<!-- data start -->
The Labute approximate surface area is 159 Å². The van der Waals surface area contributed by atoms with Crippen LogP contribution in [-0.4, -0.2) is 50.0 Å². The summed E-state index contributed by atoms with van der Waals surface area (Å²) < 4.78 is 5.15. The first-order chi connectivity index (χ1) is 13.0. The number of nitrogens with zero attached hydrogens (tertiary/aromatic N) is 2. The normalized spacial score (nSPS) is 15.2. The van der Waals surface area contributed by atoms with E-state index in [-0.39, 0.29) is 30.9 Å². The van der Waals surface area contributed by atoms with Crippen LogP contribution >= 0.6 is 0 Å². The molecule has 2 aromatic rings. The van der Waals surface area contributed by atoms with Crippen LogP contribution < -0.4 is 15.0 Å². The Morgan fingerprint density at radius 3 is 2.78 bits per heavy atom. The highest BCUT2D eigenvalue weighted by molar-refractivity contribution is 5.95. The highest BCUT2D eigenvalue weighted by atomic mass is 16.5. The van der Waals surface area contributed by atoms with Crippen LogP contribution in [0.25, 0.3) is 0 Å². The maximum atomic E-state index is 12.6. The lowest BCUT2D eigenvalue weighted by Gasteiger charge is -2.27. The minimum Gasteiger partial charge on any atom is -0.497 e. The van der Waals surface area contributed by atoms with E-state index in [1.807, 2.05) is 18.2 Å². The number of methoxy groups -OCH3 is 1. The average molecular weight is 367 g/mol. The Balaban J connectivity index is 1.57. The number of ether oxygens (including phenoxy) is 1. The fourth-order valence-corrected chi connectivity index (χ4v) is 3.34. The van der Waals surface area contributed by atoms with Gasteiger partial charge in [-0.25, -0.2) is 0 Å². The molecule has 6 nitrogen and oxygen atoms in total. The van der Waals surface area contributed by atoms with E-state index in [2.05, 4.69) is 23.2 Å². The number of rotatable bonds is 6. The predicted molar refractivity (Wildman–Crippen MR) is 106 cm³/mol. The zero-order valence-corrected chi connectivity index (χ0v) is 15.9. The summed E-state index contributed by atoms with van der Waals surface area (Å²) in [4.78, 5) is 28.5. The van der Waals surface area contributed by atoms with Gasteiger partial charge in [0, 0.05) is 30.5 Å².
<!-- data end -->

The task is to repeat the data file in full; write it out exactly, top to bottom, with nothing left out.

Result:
The Labute approximate surface area is 159 Å². The van der Waals surface area contributed by atoms with Crippen LogP contribution in [-0.4, -0.2) is 50.0 Å². The summed E-state index contributed by atoms with van der Waals surface area (Å²) < 4.78 is 5.15. The first-order chi connectivity index (χ1) is 13.0. The number of nitrogens with zero attached hydrogens (tertiary/aromatic N) is 2. The normalized spacial score (nSPS) is 15.2. The van der Waals surface area contributed by atoms with E-state index in [-0.39, 0.29) is 30.9 Å². The van der Waals surface area contributed by atoms with Crippen LogP contribution >= 0.6 is 0 Å². The molecule has 2 aromatic rings. The van der Waals surface area contributed by atoms with Crippen LogP contribution < -0.4 is 15.0 Å². The Morgan fingerprint density at radius 3 is 2.78 bits per heavy atom. The highest BCUT2D eigenvalue weighted by molar-refractivity contribution is 5.95. The highest BCUT2D eigenvalue weighted by atomic mass is 16.5. The van der Waals surface area contributed by atoms with Crippen LogP contribution in [0.25, 0.3) is 0 Å². The maximum atomic E-state index is 12.6. The lowest BCUT2D eigenvalue weighted by Gasteiger charge is -2.27. The minimum Gasteiger partial charge on any atom is -0.497 e. The van der Waals surface area contributed by atoms with E-state index in [1.807, 2.05) is 18.2 Å². The number of methoxy groups -OCH3 is 1. The average molecular weight is 367 g/mol. The Balaban J connectivity index is 1.57. The number of ether oxygens (including phenoxy) is 1. The fourth-order valence-corrected chi connectivity index (χ4v) is 3.34. The van der Waals surface area contributed by atoms with Gasteiger partial charge in [-0.25, -0.2) is 0 Å². The molecule has 6 nitrogen and oxygen atoms in total. The van der Waals surface area contributed by atoms with E-state index in [2.05, 4.69) is 23.2 Å². The number of rotatable bonds is 6. The predicted molar refractivity (Wildman–Crippen MR) is 106 cm³/mol. The zero-order valence-corrected chi connectivity index (χ0v) is 15.9. The summed E-state index contributed by atoms with van der Waals surface area (Å²) in [4.78, 5) is 28.5. The van der Waals surface area contributed by atoms with Gasteiger partial charge in [0, 0.05) is 30.5 Å².